How to Build a Rock Solid Business Case for Software Innovation

In this post, we’ll examine the key questions you should answer in your business case to demonstrate business value and benefit as compared with cost for long-term innovation investments.

A global tire company provides offline access to sensitive pricing information and customer data, empowering remote employees to close business faster.

A large heating supply equipment wholesaler updates legacy inventory management systems for their warehouse to move products through faster, reducing overall cost of sale.

Logging companies solve transportation inefficiencies by pooling data collected from GPS trackers and developing an innovative software solution to craft and visualize that data. This enables them to boost profits, minimize waste, and reduce carbon emissions.

These are all real stories from our clients, and they all share a common factor that played a vital role in their overall success: they had specific, measurable goals that made it possible to quantify outcomes.

When you’re building a business case for software innovation, this ability to articulate and measure outcomes is the fixed point on which the success/failure pendulum swings. If you can’t pinpoint the goals you want to achieve and the benefits the software will provide, it will be difficult if not impossible to make a convincing case for resource investment.

For most companies, it’s pretty easy to justify an initial software innovation endeavor. During that first phase, you’ll be developing and implementing the new software, and you’ll see significant improvements in your key metrics as processes become more efficient and you’re able to boost profit, increase production, or reduce waste (sometimes all three).

But after that initial phase has been completed and you’re moving into your long-term transformation strategy, demonstrating benefit can be a little trickier. The most pressing pain points have been addressed and additional improvements can become harder to quantify. Even here, however, the focus should still be on measurable outcomes. How will your investments help you boost revenue, reduce scrap, increase cycle times, or achieve another desirable goal?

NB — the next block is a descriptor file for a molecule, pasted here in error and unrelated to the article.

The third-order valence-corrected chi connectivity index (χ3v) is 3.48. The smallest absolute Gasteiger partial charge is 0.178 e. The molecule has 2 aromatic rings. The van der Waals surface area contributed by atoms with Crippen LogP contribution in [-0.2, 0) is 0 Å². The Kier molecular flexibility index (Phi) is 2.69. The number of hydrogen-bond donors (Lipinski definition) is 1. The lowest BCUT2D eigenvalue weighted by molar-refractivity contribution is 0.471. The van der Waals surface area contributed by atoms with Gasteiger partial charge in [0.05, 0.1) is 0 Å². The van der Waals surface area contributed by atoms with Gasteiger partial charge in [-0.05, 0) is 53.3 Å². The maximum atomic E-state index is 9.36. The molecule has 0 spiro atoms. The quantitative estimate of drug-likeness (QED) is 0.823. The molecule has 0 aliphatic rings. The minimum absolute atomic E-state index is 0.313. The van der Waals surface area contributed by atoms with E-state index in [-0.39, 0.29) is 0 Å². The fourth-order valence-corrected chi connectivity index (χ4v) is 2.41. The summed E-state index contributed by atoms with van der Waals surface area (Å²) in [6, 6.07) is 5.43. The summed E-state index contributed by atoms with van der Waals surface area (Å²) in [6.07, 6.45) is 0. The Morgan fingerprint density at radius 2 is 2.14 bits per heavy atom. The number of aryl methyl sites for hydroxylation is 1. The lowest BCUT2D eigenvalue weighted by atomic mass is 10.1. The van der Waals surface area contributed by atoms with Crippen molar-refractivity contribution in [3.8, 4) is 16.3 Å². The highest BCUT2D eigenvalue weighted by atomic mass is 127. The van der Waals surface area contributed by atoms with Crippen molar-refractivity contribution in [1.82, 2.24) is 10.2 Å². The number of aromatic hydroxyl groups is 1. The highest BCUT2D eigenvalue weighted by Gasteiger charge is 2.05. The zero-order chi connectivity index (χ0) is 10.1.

If you have planned your innovation strategy well, you should see benefit realization in excess of what you spend within the first six months (at the most). Once you hit that mark, your investment curve should always remain underneath and behind your benefit realization curve. In other words, you should be achieving benefits faster than you’re spending not only initially, but also over time as each step creates greater value.

For example, here’s what that might look like for an analytics automation initiative:

Data analytics continuum

As you gather data to present to your CFO or other decision-makers, having a firm grasp on this projected curve will give you a good foundation for justifying the cost of long-term investment. But how exactly do you go about making a strong case?

4 Questions To Ask As You Build Your Business Case

As you prepare to present your business case to senior leaders or executives, keep in mind that they are primarily concerned with tangible business benefit. Think about what your company’s executives have identified as their most important enterprise objectives, and demonstrate how long-term technology innovation will support those objectives with quantifiable improvements to processes, sales, or other key functions both immediately and over time. How will this initiative continue to move key metrics through each progressive stage?

Let’s take a look at four questions your business case should answer.

1. What are the measurable outcomes this initiative will achieve?